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The Real Losers In A Government Shutdown

HuffPost- Howard Fineman

First Posted: 02/18/11 04:44 PM Updated: 02/20/11 07:59 AM

WASHINGTON — The plane hasn’t taken off, let alone crashed, but the pilot and co-pilot are already on the intercom blaming each other for catastrophe.

That’s what’s going on as President Barack Obama and House Speaker John Boehner maneuver toward a March 4 deadline for extending or changing this year’s federal budget. They are issuing preemptive “I told you so”s, hoping to insulate themselves from blame if no deal is reached and the government shuts down.

The president moved first. He rarely issues veto threats, never mind carrying them out. But he ordered his Office of Management and Budget to issue one on his behalf last Tuesday. In essence, he said that if Congress sent him a deep-cut bill like the one House Republicans are gleefully crafting, he’d veto it. Having warned them in advance, he was saying, he couldn’t be blamed if the GOP went ahead.

On Tuesday, Boehner — eager to stay ahead of his Tea Party Republican Guard — answered back. For his part, he said, he would refuse to consider a plain bill to temporarily extend the existing budget in its current form past March 4. Having warned the president in advance, he was saying, he couldn’t be blamed for the shutdown.

So, if there is one on March 4 — and we seem headed almost inexorably in that direction — who will suffer the most politically?

History is not really a guide. The last big shutdown, in 1995, ended up being a clear winner for then-President Bill Clinton, but primarily because of the hubris and overreach of the then-Republican Speaker (and potential 2012 presidential candidate) Newt Gingrich.

Gingrich managed to make the whole drama look like a matter of personal pique. Go back and look at the famous — and, for Gingrich, devastating — front page of the New York Daily News. It showed Newt as a baby with a bottle; politics is a game of comparison, and he made Bill Clinton look mature.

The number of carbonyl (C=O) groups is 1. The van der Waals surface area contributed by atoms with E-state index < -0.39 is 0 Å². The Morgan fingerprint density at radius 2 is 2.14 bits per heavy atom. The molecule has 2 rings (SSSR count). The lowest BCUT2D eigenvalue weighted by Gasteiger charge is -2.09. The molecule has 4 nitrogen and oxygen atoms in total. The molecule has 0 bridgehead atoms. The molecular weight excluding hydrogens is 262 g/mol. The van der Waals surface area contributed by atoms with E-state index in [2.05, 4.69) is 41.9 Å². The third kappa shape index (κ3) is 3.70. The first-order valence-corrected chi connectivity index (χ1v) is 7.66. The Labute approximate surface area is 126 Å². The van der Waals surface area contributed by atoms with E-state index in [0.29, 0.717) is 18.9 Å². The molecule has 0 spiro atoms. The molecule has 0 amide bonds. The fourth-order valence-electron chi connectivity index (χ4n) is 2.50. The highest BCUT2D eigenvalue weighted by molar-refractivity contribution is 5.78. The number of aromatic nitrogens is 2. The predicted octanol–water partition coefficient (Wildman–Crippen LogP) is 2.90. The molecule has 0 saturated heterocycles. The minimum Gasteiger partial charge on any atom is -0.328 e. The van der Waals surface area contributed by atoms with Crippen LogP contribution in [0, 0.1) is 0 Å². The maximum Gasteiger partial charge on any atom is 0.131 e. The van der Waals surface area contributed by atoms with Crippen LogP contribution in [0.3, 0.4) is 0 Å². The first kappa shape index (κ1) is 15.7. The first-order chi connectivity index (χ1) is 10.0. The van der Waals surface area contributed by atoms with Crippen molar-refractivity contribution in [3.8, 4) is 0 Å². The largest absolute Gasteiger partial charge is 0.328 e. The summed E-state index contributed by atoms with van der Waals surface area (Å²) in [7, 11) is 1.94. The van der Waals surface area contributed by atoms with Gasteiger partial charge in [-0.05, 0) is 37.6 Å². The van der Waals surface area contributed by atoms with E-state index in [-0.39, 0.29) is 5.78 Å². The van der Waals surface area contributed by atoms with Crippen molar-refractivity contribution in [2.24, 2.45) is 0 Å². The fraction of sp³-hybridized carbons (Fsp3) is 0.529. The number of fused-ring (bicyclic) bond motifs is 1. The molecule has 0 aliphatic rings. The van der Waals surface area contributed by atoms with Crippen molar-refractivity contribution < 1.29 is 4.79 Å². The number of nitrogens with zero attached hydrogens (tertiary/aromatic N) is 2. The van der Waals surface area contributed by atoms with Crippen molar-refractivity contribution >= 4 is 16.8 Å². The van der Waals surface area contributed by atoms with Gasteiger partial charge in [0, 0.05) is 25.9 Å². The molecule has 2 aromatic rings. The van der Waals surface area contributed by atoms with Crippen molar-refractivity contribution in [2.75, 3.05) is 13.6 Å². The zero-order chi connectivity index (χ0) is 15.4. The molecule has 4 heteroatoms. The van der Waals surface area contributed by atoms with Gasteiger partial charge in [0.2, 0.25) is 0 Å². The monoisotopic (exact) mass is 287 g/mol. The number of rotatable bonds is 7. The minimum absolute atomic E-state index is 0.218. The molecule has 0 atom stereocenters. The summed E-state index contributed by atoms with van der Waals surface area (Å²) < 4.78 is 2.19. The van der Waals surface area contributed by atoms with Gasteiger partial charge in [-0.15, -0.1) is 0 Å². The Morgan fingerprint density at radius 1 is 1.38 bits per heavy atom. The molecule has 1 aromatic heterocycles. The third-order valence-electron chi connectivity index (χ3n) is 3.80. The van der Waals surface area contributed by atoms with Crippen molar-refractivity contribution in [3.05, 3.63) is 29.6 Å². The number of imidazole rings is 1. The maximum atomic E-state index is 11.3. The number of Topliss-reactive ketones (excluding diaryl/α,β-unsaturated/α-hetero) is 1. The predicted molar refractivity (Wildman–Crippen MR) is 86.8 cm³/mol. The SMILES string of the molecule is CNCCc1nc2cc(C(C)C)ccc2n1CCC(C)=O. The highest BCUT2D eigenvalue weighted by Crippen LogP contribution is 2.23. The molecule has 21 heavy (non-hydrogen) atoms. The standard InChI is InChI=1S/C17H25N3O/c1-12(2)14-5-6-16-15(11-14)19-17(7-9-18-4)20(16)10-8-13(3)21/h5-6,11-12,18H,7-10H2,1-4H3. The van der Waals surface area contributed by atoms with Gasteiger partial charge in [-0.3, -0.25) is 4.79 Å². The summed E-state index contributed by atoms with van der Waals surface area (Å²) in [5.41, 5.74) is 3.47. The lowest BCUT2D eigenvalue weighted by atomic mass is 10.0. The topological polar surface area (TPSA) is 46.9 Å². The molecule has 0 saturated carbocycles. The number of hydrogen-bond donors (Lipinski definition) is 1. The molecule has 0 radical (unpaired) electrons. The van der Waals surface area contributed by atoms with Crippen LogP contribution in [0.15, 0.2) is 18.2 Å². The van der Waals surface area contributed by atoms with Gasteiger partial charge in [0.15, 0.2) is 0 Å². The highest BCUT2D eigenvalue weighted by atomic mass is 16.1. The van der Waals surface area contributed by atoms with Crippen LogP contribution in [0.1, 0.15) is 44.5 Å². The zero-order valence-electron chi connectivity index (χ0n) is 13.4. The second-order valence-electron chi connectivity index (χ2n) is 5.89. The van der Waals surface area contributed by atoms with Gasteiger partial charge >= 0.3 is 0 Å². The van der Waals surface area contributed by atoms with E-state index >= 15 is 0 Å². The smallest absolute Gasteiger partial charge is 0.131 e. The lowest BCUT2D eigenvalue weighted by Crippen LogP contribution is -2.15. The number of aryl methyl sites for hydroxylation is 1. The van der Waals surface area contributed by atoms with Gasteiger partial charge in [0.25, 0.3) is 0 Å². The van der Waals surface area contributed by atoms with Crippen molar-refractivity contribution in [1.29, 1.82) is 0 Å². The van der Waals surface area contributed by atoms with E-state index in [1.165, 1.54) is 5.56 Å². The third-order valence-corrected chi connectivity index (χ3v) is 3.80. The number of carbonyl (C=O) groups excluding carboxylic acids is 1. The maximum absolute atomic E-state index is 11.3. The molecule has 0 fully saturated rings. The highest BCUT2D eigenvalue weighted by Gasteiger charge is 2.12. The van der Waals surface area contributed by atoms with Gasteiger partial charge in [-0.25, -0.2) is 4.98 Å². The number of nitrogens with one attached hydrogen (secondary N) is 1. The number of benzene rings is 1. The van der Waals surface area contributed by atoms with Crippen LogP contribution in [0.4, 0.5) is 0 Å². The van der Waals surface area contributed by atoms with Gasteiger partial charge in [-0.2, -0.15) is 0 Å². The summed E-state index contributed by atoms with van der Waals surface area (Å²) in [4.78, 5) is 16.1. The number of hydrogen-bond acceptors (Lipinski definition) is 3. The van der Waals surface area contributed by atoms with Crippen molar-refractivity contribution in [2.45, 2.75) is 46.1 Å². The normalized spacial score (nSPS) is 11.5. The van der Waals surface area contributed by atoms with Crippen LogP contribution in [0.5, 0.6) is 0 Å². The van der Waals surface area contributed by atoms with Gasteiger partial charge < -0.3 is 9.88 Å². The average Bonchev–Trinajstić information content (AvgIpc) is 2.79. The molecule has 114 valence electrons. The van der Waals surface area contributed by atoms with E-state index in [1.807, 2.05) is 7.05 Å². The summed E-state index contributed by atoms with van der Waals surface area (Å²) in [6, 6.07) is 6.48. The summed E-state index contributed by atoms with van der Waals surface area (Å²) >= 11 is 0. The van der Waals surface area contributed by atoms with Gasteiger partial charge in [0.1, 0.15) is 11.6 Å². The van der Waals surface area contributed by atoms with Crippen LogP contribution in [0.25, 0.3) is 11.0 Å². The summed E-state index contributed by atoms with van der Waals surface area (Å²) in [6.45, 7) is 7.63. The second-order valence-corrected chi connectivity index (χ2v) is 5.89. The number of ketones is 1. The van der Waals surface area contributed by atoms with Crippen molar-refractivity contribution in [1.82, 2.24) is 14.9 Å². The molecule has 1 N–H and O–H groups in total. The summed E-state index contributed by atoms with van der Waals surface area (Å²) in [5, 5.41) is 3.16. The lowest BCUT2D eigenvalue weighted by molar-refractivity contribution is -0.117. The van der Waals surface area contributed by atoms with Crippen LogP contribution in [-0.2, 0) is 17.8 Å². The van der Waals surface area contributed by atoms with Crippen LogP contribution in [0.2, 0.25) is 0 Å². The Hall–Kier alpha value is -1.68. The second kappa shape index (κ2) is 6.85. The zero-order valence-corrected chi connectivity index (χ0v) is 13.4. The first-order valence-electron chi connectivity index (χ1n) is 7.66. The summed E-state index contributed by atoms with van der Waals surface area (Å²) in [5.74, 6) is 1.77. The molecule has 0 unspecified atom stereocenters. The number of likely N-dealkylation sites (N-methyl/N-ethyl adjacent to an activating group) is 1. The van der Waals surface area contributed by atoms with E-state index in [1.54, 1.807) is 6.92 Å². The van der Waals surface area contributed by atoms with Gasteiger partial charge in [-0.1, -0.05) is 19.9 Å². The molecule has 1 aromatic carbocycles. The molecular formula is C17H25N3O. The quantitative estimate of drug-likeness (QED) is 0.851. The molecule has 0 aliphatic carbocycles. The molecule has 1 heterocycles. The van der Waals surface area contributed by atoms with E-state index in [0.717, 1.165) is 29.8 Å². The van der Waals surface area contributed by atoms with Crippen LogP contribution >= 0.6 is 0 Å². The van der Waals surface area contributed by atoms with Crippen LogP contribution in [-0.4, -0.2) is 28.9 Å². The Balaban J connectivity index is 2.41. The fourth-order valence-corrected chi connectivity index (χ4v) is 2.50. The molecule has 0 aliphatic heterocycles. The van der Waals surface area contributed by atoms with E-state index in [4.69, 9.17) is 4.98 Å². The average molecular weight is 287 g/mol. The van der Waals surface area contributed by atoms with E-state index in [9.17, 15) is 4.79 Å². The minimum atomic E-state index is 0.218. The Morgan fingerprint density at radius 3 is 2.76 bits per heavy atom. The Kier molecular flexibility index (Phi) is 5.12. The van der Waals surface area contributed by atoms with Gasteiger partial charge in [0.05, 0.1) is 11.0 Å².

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There are a variety of explanations for the frustratingly backwards outcome of yesterday’s election.

Clearly Americans were dissatisfied with the objective reality that the Obama administration and the congressional Democrats actually made things better by cutting the deficit by an historic $122 billion; creating upwards of three million new jobs; ending the war in Iraq; passing the largest middle class tax cut in history; and rescuing the economy from the brink of collapse. Not good enough, obviously.

Or did voters simply not know about these accomplishments? That’s entirely possible given the Democratic Party’s uncanny penchant for running away from its successes, while also fumbling very basic add-water-and-serve marketing chores. (And, by the way, adding to the party’s failures to ballyhoo its accomplishments, the progressive movement was systematically out-hustled, out-gunned and outmaneuvered for much of the last two years.)

Of course there’s also the Flailing Rage Factor, which I tend to favor as a reason for yesterday’s outcome more than ignorance or lack of Democratic marketing chops. For two years now, Americans have been incited by fakery and horror stories to the point of being pumped up into a ‘roid raging mob chanting shallow platitudes and bumper sticker zingers — incoherently attacking Speaker Pelosi’s face, and bent out of shape by the fact that there’s not a doddering old white guy stumbling through the West Wing spinning grandfatherly yarns about American mornings and saintly cowboys.

Ultimately, what Americans voted for yesterday was divided government, which admittedly isn’t new in American politics. We typically like the idea of two sides, Congress and the White House, locking horns and ultimately compromising on the important matters of the day.

Unfortunately, this is a “pre-01/20/09” mindset. It’s a mass delusion based on antiquated political attitudes.

The era when Republicans would, at least reluctantly, compromise with a Democratic president is long gone.

What voters unknowingly asked for yesterday was gridlock: immovable, unprecedented, insufferable gridlock of the worst kind, and at the worst time imaginable.

The Republicans have no intention of handing the president any successes. They’ll never in a million years compromise with this White House, or the Senate Democrats for that matter, because any move in that direction will bring down the loud, screechy tweet wrath of Sarah Palin and the Tea Party who will neither accept nor support anyone who appears to be leaning in the direction of the Obama agenda.

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